Why JavaScript is bad and Pale Moon need a XSS filter again

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dark_moon

Why JavaScript is bad and Pale Moon need a XSS filter again

Postby dark_moon » Sun, 03 Sep 2017, 17:56

Cross-Site Scripting #3 Bad JavaScript Imports Vulnerability: http://blog.securelayer7.net/owasp-top- ... t-imports/

Nice comments on reddit too: https://www.reddit.com/r/netsec/comment ... t_imports/

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Re: Why JavaScript is bad and Pale Moon need a XSS filter again

Postby Moonchild » Sun, 03 Sep 2017, 18:05

JavaScript is not bad. Improper use of it is bad.
This is also not a browser issue but a web design issue.

Also, if you want to reintroduce the active XSS filter, then feel free to step right up and port the code forward to Pale Moon 27.
For all other uses, we have CORS and CSP to nip any XSS in the bud.
Improving Mozilla code: You know you're on the right track with code changes when you spend the majority of your time deleting code.

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adesh
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Re: Why JavaScript is bad and Pale Moon need a XSS filter again

Postby adesh » Sun, 03 Sep 2017, 18:36

FTR, NoScript provides XSS protection if you need it.

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Re: Why JavaScript is bad and Pale Moon need a XSS filter again

Postby Latitude » Mon, 09 Oct 2017, 14:57

So, XSS technique could be used to reach a good purpose?

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Re: Why JavaScript is bad and Pale Moon need a XSS filter again

Postby millpond » Wed, 11 Oct 2017, 23:03

Latitude wrote:So, XSS technique could be used to reach a good purpose?


Please define 'good'.

Personally I have a tendency to blacklist sites that cannot even maintain their own code. I believe the term for that is 'incompetent'.

The excuse that a site needs to cache similar code for multiple sites is a bit lame.
Becuase in reality, that code is typically annoying advertizing junk.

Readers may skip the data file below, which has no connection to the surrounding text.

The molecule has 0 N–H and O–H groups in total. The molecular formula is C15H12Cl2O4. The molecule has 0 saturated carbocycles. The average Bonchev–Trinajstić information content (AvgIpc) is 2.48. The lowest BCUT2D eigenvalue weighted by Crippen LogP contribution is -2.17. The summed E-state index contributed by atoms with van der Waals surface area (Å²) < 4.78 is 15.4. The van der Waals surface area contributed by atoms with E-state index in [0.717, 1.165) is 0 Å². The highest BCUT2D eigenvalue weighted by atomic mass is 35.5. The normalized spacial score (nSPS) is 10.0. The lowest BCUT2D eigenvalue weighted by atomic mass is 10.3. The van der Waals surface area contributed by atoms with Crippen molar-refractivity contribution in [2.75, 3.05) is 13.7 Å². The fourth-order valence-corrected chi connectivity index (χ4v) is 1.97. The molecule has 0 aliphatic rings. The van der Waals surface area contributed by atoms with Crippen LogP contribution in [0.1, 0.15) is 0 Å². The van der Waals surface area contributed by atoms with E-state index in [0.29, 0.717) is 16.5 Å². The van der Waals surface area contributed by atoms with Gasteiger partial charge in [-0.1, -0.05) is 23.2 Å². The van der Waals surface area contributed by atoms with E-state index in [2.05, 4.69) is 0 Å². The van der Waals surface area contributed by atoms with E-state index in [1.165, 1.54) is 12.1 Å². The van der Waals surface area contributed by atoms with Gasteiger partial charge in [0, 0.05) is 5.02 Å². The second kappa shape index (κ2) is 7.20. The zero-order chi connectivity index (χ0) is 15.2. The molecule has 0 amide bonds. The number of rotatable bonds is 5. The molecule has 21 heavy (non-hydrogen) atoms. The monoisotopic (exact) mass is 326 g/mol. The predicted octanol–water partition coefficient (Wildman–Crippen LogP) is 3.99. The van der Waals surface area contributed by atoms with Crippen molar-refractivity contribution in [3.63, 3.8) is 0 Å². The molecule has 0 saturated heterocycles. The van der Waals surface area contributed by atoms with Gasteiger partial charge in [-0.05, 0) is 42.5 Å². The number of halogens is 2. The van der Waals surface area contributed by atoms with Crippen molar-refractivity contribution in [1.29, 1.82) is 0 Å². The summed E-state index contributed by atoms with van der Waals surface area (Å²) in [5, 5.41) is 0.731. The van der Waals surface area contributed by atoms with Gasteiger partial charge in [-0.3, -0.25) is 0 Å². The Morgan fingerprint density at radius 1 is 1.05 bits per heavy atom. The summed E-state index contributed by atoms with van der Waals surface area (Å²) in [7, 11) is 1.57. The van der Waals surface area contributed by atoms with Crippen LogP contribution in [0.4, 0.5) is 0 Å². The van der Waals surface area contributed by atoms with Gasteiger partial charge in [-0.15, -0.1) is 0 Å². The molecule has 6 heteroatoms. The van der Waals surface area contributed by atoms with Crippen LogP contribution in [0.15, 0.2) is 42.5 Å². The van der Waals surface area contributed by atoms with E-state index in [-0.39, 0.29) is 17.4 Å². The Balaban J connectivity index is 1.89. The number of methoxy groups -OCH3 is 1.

The arguments against it are more potent: How would you like to have your site break, because another site has went down.
I have seen this happen with jquery code that relied on a third party server (though JQuery itself does not suffer this problem - it downloads its scripts locally).

If site A needs to transfer control over to site B, as a website may do for PayPal, there should ALWAYS be a confirmation button.

From a users perspective, if I go to site A, and I am assuming it has earned my trust, I certainly do not want content from site B, which is usually an unknown entity. I have my blockers amped up to full throttle on this. My hosts file is over a meg.

At today's bandwith the few extra milliseconds for xferring needed scripts over should be inconsequential for a well designed site. And problematic for sites offering nothing but garbage requring excessive and atrocious multimedia effects-usually to get extra ratings for advertizing revenue, rather than for user benefits.

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Re: Why JavaScript is bad and Pale Moon need a XSS filter again

Postby struppi » Thu, 09 Nov 2017, 06:53

I am great Fan of Javascript but I use JS filter since the beginning because of useless and annoying effects. The best protection against those attacks is uMatrix.

You can allow or forbid everything from every single URL (and even every URL different on different pages). And everything means cookies, javascript, css, images, frames, XHR, Media and "other". For experience user I recommend this AddOn


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